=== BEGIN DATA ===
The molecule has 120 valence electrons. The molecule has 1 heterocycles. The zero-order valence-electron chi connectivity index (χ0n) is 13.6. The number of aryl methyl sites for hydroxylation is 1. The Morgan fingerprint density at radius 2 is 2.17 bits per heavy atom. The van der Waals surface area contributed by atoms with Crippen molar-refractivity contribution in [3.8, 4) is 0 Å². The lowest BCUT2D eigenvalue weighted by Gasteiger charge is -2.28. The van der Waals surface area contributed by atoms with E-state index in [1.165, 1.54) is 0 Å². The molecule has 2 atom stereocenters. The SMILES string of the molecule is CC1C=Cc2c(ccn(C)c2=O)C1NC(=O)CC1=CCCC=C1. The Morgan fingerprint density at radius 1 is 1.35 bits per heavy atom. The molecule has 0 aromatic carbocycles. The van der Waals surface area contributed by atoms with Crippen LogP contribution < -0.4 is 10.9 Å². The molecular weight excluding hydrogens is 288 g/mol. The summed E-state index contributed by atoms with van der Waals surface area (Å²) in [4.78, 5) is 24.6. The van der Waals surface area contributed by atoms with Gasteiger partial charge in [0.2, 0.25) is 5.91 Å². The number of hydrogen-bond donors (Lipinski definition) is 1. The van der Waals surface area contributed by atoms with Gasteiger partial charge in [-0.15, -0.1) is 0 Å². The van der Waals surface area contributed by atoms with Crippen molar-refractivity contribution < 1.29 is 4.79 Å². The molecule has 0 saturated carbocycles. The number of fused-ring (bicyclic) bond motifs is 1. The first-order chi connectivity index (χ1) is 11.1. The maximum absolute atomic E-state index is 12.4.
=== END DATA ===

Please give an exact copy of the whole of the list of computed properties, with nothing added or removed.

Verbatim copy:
The molecule has 120 valence electrons. The molecule has 1 heterocycles. The zero-order valence-electron chi connectivity index (χ0n) is 13.6. The number of aryl methyl sites for hydroxylation is 1. The Morgan fingerprint density at radius 2 is 2.17 bits per heavy atom. The van der Waals surface area contributed by atoms with Crippen molar-refractivity contribution in [3.8, 4) is 0 Å². The lowest BCUT2D eigenvalue weighted by Gasteiger charge is -2.28. The van der Waals surface area contributed by atoms with E-state index in [1.165, 1.54) is 0 Å². The molecule has 2 atom stereocenters. The SMILES string of the molecule is CC1C=Cc2c(ccn(C)c2=O)C1NC(=O)CC1=CCCC=C1. The Morgan fingerprint density at radius 1 is 1.35 bits per heavy atom. The molecule has 0 aromatic carbocycles. The van der Waals surface area contributed by atoms with Crippen LogP contribution < -0.4 is 10.9 Å². The molecular weight excluding hydrogens is 288 g/mol. The summed E-state index contributed by atoms with van der Waals surface area (Å²) in [4.78, 5) is 24.6. The van der Waals surface area contributed by atoms with Gasteiger partial charge in [0.2, 0.25) is 5.91 Å². The number of hydrogen-bond donors (Lipinski definition) is 1. The van der Waals surface area contributed by atoms with Gasteiger partial charge in [-0.15, -0.1) is 0 Å². The van der Waals surface area contributed by atoms with Crippen molar-refractivity contribution < 1.29 is 4.79 Å². The molecule has 0 saturated carbocycles. The number of fused-ring (bicyclic) bond motifs is 1. The first-order chi connectivity index (χ1) is 11.1. The maximum absolute atomic E-state index is 12.4.